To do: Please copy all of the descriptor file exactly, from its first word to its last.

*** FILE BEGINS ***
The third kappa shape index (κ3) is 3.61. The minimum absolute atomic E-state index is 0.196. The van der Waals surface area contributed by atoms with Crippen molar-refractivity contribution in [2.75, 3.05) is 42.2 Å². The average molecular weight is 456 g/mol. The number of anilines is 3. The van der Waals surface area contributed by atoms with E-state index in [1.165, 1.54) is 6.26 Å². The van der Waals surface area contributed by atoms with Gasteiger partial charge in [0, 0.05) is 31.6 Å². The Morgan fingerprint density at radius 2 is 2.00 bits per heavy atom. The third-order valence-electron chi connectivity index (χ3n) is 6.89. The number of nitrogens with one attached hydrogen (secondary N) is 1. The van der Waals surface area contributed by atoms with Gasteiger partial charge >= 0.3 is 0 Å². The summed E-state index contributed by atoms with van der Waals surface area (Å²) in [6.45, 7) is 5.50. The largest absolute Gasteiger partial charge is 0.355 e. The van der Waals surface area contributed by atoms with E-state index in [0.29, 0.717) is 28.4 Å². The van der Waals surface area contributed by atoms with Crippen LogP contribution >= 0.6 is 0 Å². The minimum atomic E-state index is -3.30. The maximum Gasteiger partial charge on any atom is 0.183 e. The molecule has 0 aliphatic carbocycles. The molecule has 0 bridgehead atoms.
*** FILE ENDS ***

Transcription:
The third kappa shape index (κ3) is 3.61. The minimum absolute atomic E-state index is 0.196. The van der Waals surface area contributed by atoms with Crippen molar-refractivity contribution in [2.75, 3.05) is 42.2 Å². The average molecular weight is 456 g/mol. The number of anilines is 3. The van der Waals surface area contributed by atoms with E-state index in [1.165, 1.54) is 6.26 Å². The van der Waals surface area contributed by atoms with Gasteiger partial charge in [0, 0.05) is 31.6 Å². The Morgan fingerprint density at radius 2 is 2.00 bits per heavy atom. The third-order valence-electron chi connectivity index (χ3n) is 6.89. The number of nitrogens with one attached hydrogen (secondary N) is 1. The van der Waals surface area contributed by atoms with Gasteiger partial charge >= 0.3 is 0 Å². The summed E-state index contributed by atoms with van der Waals surface area (Å²) in [6.45, 7) is 5.50. The largest absolute Gasteiger partial charge is 0.355 e. The van der Waals surface area contributed by atoms with E-state index in [0.29, 0.717) is 28.4 Å². The van der Waals surface area contributed by atoms with Crippen LogP contribution >= 0.6 is 0 Å². The minimum atomic E-state index is -3.30. The maximum Gasteiger partial charge on any atom is 0.183 e. The molecule has 0 aliphatic carbocycles. The molecule has 0 bridgehead atoms.